The Atlanta political environment has changed a lot over the past decades. At one time, the vision for the city was residential suburban enclaves, from which people would travel by motorcar over wide highways to shopping centers and office buildings, each with their own secured parking facilities. Of course, this vision did not include people of color or economically disadvantaged groups, who were left with crumbling infrastructure, "urban renewal," and industrial zoning in the historical parts of the city.
Fortunately, there were many people who had a different vision for Atlanta. They formed community groups and advocacy organizations and fought for improvements. They worked wonders for the city, and we owe them a great debt. They changed the political climate. However, not all of them changed themselves along with it. Some, like PEDS and Atlanta Bicycle Coalition, have evolved through self-awareness or changes in leadership. Others have some issues.
The PATH Foundation has helped construct numerous city parks and multi-use paths with ready funding and inexpensive designs, which is great. Unfortunately, inexpensive, standardized designs don't always work in every application. So at risk of angering some people, today's rant is about the "West End Trail."
It is a shared pedestrian and bicycle facility, about 10 feet wide. Maybe 12. That means about 5 feet in each direction for all users, which is fine unless you have, say two pedestrians going in opposite directions, and a bicyclists. Then the cyclist has to slow considerable to navigate in between them. Children, dogs on leashes, multiple cyclists, etc. complicate the situation further. The path is next to a road that used to be 4 lanes, and was reduced to two lanes plus a two-way center turn lane. Here it is, baking in the heat of a Georgia July.
It runs between an industrial area and a neighborhood. A lot of the neighborhood streets were dead-ended at some point to create this road as a freight bypass. Traffic volume is extremely light. I had hoped it would reconnect the roads that were closed off, but it does not. Here is the curb that prevents you from getting onto the path from the abutting street. That's my beau posing on the path.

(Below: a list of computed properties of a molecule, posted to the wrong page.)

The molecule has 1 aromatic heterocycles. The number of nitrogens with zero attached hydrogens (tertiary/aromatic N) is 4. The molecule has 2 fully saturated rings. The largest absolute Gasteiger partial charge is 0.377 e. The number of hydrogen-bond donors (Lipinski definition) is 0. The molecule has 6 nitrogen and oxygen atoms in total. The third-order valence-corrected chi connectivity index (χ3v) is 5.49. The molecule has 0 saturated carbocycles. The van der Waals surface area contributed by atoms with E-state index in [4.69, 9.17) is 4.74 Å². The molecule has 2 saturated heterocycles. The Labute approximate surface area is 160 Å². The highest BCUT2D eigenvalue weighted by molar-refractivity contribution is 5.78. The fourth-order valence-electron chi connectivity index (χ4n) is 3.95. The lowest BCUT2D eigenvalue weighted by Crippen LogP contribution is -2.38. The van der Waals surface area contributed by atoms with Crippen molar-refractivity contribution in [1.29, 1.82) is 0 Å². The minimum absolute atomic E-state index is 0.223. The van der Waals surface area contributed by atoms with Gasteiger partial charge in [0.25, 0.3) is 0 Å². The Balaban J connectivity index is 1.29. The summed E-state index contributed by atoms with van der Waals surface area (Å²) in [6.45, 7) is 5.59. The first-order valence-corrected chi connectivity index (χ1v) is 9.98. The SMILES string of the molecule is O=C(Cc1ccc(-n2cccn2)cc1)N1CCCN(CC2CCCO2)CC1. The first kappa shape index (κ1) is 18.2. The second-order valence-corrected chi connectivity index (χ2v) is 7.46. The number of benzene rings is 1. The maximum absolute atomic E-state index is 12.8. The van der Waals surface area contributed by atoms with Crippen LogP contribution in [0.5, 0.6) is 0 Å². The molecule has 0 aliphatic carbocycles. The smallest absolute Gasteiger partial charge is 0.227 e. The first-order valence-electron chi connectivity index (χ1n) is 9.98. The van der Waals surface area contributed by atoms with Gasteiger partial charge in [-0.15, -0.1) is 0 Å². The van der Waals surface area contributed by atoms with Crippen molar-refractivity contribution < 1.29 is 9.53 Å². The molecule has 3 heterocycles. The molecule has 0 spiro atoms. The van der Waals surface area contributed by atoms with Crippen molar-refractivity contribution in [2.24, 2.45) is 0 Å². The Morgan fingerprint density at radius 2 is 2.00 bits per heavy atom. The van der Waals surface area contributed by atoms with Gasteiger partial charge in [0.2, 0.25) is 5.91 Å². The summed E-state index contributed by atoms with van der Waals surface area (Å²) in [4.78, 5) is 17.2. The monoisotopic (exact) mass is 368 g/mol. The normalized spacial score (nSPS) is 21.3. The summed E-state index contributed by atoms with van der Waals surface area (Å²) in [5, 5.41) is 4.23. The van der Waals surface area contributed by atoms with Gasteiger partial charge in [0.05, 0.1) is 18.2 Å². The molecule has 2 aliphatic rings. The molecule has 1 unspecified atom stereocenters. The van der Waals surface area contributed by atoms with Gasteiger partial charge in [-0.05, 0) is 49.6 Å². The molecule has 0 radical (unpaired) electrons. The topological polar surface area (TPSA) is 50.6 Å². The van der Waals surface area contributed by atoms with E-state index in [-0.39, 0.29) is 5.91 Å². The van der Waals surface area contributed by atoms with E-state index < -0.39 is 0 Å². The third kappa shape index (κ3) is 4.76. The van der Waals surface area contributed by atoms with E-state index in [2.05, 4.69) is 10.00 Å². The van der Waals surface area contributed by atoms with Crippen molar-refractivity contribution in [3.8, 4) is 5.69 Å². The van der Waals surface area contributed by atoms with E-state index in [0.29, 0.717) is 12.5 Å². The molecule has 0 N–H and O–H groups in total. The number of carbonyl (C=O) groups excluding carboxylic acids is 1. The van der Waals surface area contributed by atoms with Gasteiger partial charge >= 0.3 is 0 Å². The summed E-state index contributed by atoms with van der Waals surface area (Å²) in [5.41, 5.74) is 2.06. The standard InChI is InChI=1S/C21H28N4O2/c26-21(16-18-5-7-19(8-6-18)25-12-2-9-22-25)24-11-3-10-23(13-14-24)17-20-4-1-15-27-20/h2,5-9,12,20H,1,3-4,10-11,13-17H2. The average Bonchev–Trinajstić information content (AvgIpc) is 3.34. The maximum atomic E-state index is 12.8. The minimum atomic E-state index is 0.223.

As you cruise along, you cross a number of driveways. There's only a 2 foot buffer between the path and the roadway, so the path slopes where it crosses the driveways. At speed, it reminds me of an amusement park ride - the "Cyclone" or something? Here is the beau avoiding a road construction sign and about to cross a driveway.
Finally, at either end, you wind up in a park. Parks are great. But when I am heading to and from the grocery store, I just want to keep going. That's not an option here! On the northwestern end, you can hop out on the road a block before without much problem. If you proceed into the park, though, there are no curb cuts at the next intersection. On the southeastern end, you are totally out of luck. No curb cuts for the last 1/4 mile or more. If you miss the last driveway, you either have to dismount and lift your bike over the curb into traffic, or weave around between some park benches and playing children until you reach a wheelchair ramp on the other side of the park, several blocks from where you were trying to go. Here is the beau about to enter the park. The road is still to the right.
I just stay off the path and take the road. It's easier and I don't get as angry.